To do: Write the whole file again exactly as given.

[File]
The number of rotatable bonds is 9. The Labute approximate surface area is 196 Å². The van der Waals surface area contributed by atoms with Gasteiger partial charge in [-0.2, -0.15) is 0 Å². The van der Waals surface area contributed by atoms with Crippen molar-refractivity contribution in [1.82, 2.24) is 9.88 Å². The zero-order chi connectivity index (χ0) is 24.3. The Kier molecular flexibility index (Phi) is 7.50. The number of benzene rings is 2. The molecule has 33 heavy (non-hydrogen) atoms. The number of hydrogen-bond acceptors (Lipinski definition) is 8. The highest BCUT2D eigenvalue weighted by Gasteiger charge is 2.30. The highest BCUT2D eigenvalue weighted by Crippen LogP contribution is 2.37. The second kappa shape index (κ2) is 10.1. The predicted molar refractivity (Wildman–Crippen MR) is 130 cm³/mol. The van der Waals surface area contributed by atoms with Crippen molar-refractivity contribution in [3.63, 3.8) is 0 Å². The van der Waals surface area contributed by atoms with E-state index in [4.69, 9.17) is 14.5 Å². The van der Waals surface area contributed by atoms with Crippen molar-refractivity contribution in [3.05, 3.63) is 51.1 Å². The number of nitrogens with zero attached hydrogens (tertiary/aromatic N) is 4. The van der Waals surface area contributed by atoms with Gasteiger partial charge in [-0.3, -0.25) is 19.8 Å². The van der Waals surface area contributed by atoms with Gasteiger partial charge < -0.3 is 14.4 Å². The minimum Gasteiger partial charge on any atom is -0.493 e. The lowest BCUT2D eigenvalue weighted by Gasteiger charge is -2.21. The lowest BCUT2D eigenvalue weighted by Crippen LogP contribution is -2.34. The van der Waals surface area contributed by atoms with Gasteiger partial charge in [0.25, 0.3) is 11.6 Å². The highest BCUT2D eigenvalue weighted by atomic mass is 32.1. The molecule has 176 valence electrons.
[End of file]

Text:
The number of rotatable bonds is 9. The Labute approximate surface area is 196 Å². The van der Waals surface area contributed by atoms with Gasteiger partial charge in [-0.2, -0.15) is 0 Å². The van der Waals surface area contributed by atoms with Crippen molar-refractivity contribution in [1.82, 2.24) is 9.88 Å². The zero-order chi connectivity index (χ0) is 24.3. The Kier molecular flexibility index (Phi) is 7.50. The number of benzene rings is 2. The molecule has 33 heavy (non-hydrogen) atoms. The number of hydrogen-bond acceptors (Lipinski definition) is 8. The highest BCUT2D eigenvalue weighted by Gasteiger charge is 2.30. The highest BCUT2D eigenvalue weighted by Crippen LogP contribution is 2.37. The second kappa shape index (κ2) is 10.1. The predicted molar refractivity (Wildman–Crippen MR) is 130 cm³/mol. The van der Waals surface area contributed by atoms with Crippen molar-refractivity contribution in [3.63, 3.8) is 0 Å². The van der Waals surface area contributed by atoms with E-state index in [4.69, 9.17) is 14.5 Å². The van der Waals surface area contributed by atoms with Crippen molar-refractivity contribution in [3.05, 3.63) is 51.1 Å². The number of nitrogens with zero attached hydrogens (tertiary/aromatic N) is 4. The van der Waals surface area contributed by atoms with Gasteiger partial charge in [-0.3, -0.25) is 19.8 Å². The van der Waals surface area contributed by atoms with Gasteiger partial charge < -0.3 is 14.4 Å². The minimum Gasteiger partial charge on any atom is -0.493 e. The lowest BCUT2D eigenvalue weighted by Gasteiger charge is -2.21. The lowest BCUT2D eigenvalue weighted by Crippen LogP contribution is -2.34. The van der Waals surface area contributed by atoms with Gasteiger partial charge in [0.25, 0.3) is 11.6 Å². The highest BCUT2D eigenvalue weighted by atomic mass is 32.1. The molecule has 176 valence electrons.